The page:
- The Washington Times - Monday, June 27, 2016

Though Britons are keeping a stiff upper lip about the future of bilateral U.S.-U.K. trade in the post-Brexit world, there are looming clouds of uncertainty for many American businesses that rely on transatlantic trade, one key voice in the British-American business scene acknowledged Monday.

Colin Brown, chairman of the British-American Business Council of Northern California, said that some companies in the Bay Area were shocked when the British voted last week to leave the European Union.

“We’re in uncharted territory,” Mr. Brown said. “It’s not quite clear yet what [leaving] means and the uncertainty is concerning. Some people view that as positive opportunity and some don’t like uncertainty. It’s complicated. It’s neither good nor bad — it’s uncertain.”

Though he said a majority of the drama will unfold over the next two years of negotiations, the short-term question remains: What does the U.K. do now to attract business on its own, as opposed to part of a massive 28-nation bloc?

Mr. Brown said he feared that companies wanting to expand into Europe won’t use the U.K. as the bridge, opting instead to use other capitals like Madrid, Paris and Berlin within the EU as entry points into the continent’s markets.

The U.K. has seen some immediate results after the unexpected results came in on Friday as global equity markets were hit hard and the value of the pound dropped to historic lows.


SEE ALSO: Time for politicians to stop whining about Brexit, start negotiating


Not everyone is so concerned.

Eamonn Cooney, president of the Washington-based British-American Business Association, said there will be some volatility in the short term, but the long term the bilateral commercial relationship will endure.

“It’s a huge change in history for the U.K., but from a business and trade point of view, we do firmly believe that it will not adversely affect trade, and that U.K. and U.S. trade will continue to be a strong relationship as it has in the past,” Mr. Cooney said.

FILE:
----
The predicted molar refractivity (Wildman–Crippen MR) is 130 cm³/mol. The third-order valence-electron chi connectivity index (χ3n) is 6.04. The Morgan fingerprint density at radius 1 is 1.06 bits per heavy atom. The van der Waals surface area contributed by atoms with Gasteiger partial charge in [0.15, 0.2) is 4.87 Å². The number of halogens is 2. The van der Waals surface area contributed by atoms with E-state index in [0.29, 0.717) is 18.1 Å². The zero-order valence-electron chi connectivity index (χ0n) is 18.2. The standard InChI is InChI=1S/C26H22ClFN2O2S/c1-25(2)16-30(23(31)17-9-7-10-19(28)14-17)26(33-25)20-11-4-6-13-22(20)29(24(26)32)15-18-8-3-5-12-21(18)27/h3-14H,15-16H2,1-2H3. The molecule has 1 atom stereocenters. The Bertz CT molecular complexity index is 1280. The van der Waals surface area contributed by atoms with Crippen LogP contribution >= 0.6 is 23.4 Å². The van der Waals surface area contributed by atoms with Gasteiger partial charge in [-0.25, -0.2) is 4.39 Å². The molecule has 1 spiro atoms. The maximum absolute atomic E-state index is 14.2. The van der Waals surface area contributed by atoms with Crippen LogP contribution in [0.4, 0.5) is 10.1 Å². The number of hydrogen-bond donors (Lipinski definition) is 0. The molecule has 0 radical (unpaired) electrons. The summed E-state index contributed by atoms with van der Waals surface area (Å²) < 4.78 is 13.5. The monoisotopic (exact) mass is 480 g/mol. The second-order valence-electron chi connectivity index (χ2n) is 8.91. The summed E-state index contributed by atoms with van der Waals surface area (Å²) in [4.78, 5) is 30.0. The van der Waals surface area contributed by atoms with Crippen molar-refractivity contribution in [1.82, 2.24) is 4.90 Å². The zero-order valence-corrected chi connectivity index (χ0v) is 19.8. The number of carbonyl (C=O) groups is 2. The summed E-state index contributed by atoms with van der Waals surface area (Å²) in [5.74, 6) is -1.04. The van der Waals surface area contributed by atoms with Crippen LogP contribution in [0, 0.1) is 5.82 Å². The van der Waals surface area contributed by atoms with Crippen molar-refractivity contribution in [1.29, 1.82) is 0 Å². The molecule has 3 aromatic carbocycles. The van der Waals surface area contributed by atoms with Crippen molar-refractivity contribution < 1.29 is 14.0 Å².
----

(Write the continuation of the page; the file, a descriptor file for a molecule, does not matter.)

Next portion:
President Obama and British Prime Minister David Cameron are pushing the same message, in the face of market volatility and growing political uncertainty in London.

Mr. Obama reassured the world on Friday that Britain’s decision to leave the EU would not affect the “special relationship” between the U.K. and the U.S. Mr. Cameron, who has already submitted his resignation after vainly trying to keep his country in the EU, said there will not be any initial change in the way goods can be moved or sold.

Mr. Cooney said he was certain that business and industry leaders would remain influential as the U.K. negotiates its exit deal with the EU in upcoming years. Both Mr. Brown and Mr. Cooney agreed, however, that the process will be anything but speedy.

“It’s also important to remember that while people have voted, the U.K. is still a member of the EU and will be for a long time while they work this out,” Mr. Cooney said. “This will take quite some time to iron out.”

Clifford Grove, president of the British-American Club in northeast Ohio, said he was sure the situation would “work itself out” in just a few years.

“It could be an economic disaster,” Mr. Grove said, “but English people don’t like to be ruled by somebody else.”


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